• Web selection: the user selects the application of image retrieval within the platform.
  • Input parameters uploading: the user provides the input parameters (the query image, the type of algorithm and preferred hardware) that will be sent to the web server.
  • Cloud-based execution: at this moment, the cloud platform generates the related docker container (basic, nividia or opencl) with all the parameters in order to execute the application. Notice that in case we have many users, the platform creates a container for each user.
  • Results presentation: at the end of the process of research, all the containers will be removed by the cloud platform and show the results to the user. Figure 4 illustrates the general architecture of our cloud platform.

5. Experimental Results

The tests were run on the following local hardware:
  • CPU: Intel Core (TM) i5, 2520M [email protected] 2.50 GHz, RAM: 4 GB;
  • GPU NVIDIA: GeForce GTX 580, RAM: 1.5 GB, 512 CUDA cores.
The cloud-based implementation was executed using two virtual machines provided from the Google cloud platform:
  • CPU: Intel(R) Xeon(R) CPU E5-2650L v4 @ 1.70 GHz, RAM: 1 GB
  • GPU: 4 GPU Nvidia GTX 980, RAM: 4 GB
Experimentations have been conducted using three image databases:
In terms of accuracy, the proposed method of image indexation and research provided an accurate result. As shown in Figure 5, our method outperformed the state of the art algorithms, within the three databases, in terms of recall and precision (R/P) when selecting the most similar 50 images (top 50). This high accuracy was due to the combination of SIFT and SURF descriptors that allowed to detect more features. Moreover, the pre-processing step allowed to improve the quality of detected features. We note more accurate results with the Wang database since it presents low resolution images. We plan in the future to improve the obtained accuracy by combining these features with deep learning features.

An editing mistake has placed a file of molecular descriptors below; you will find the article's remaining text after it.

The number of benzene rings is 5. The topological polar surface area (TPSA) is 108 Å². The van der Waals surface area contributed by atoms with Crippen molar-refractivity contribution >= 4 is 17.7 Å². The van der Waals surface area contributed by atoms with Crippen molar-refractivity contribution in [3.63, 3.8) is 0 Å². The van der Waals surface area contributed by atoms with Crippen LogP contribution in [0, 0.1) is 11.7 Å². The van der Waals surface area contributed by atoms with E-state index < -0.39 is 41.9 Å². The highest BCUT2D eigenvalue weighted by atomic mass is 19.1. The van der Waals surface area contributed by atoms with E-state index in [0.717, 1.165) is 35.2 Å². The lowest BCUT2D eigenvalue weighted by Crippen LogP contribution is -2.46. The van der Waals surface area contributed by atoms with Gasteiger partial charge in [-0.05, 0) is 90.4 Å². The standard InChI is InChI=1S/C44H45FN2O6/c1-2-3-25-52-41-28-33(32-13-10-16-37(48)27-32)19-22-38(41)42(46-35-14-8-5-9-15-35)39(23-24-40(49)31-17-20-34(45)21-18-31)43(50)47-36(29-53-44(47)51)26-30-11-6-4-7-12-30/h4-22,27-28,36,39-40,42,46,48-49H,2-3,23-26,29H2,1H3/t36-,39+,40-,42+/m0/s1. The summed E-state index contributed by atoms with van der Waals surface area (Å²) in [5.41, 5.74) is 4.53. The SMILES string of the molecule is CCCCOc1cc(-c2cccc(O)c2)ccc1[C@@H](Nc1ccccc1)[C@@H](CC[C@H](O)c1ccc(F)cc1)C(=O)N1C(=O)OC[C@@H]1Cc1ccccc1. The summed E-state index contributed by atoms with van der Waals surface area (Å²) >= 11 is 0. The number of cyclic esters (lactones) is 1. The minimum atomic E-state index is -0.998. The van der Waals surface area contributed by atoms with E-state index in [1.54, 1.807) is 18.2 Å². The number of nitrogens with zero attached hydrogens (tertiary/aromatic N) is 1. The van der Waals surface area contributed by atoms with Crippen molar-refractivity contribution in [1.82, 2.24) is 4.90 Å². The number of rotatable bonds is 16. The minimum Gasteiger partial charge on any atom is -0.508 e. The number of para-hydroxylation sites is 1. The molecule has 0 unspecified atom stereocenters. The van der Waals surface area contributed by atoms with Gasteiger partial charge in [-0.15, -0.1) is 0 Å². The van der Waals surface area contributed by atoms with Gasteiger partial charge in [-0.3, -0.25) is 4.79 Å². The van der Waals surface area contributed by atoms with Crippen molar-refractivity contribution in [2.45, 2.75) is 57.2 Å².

Otherwise, our CUDA and OpenCL implementations allowed us to provide an accelerated method which can exploit both NVIDIA and ATI graphic cards. This acceleration allowed us to reduce both indexation and research phases, as shown in Table 1. Notice that the use of GPU offered low acceleration in case of processing low resolution videos. This was due to the weak exploitation of graphic processing units. Indeed, GPUs were more adapted for massively parallel applications. We note also that CUDA offered better performance than OpenCL since CUDA presented the most performant GPU programming language. Moreover, unlike CUDA, OpenCL did not offer the possibility to overlap data transfers by kernels executions. Notice that the OpenCL performance were obtained using a GPU NVIDIA. This allowed us to obtain a fair comparison of performance. Our OpenCL implementation was developed in order to offer a portable solution for image indexation and research.
Finally, the cloud-based implementation offered the same accuracy since the same algorithm is applied on a cloud platform. The performance was slightly reduced, which was due to the transfer times between local and cloud machines. Notice that GPU version (in cloud) provides also better performance than CPU and mainly when using CUDA. This cloud version allowed us to provide a solution for users without the need to download, install and configure the related hardware and software.

6. Conclusions